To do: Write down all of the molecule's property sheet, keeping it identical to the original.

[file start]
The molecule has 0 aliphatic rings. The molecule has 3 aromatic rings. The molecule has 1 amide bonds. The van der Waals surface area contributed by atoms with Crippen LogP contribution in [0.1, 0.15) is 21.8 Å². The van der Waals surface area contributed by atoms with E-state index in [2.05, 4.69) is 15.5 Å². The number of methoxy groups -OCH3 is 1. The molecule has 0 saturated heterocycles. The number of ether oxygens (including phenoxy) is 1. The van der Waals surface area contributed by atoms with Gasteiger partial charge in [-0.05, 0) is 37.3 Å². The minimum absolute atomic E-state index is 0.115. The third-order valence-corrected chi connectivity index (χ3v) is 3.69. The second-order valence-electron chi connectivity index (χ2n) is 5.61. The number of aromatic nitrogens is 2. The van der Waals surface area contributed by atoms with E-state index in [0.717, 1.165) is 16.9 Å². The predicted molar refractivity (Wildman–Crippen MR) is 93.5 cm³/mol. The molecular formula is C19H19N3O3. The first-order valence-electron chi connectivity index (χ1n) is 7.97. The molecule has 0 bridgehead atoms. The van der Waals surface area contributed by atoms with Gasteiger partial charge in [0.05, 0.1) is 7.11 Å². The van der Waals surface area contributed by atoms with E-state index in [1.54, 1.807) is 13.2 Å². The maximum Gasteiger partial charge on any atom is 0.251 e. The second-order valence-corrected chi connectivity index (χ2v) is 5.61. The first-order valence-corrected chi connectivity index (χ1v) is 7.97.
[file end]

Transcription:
The molecule has 0 aliphatic rings. The molecule has 3 aromatic rings. The molecule has 1 amide bonds. The van der Waals surface area contributed by atoms with Crippen LogP contribution in [0.1, 0.15) is 21.8 Å². The van der Waals surface area contributed by atoms with E-state index in [2.05, 4.69) is 15.5 Å². The number of methoxy groups -OCH3 is 1. The molecule has 0 saturated heterocycles. The number of ether oxygens (including phenoxy) is 1. The van der Waals surface area contributed by atoms with Gasteiger partial charge in [-0.05, 0) is 37.3 Å². The minimum absolute atomic E-state index is 0.115. The third-order valence-corrected chi connectivity index (χ3v) is 3.69. The second-order valence-electron chi connectivity index (χ2n) is 5.61. The number of aromatic nitrogens is 2. The van der Waals surface area contributed by atoms with E-state index in [0.717, 1.165) is 16.9 Å². The predicted molar refractivity (Wildman–Crippen MR) is 93.5 cm³/mol. The molecular formula is C19H19N3O3. The first-order valence-electron chi connectivity index (χ1n) is 7.97. The molecule has 0 bridgehead atoms. The van der Waals surface area contributed by atoms with Gasteiger partial charge in [0.05, 0.1) is 7.11 Å². The van der Waals surface area contributed by atoms with E-state index in [1.54, 1.807) is 13.2 Å². The maximum Gasteiger partial charge on any atom is 0.251 e. The second-order valence-corrected chi connectivity index (χ2v) is 5.61. The first-order valence-corrected chi connectivity index (χ1v) is 7.97.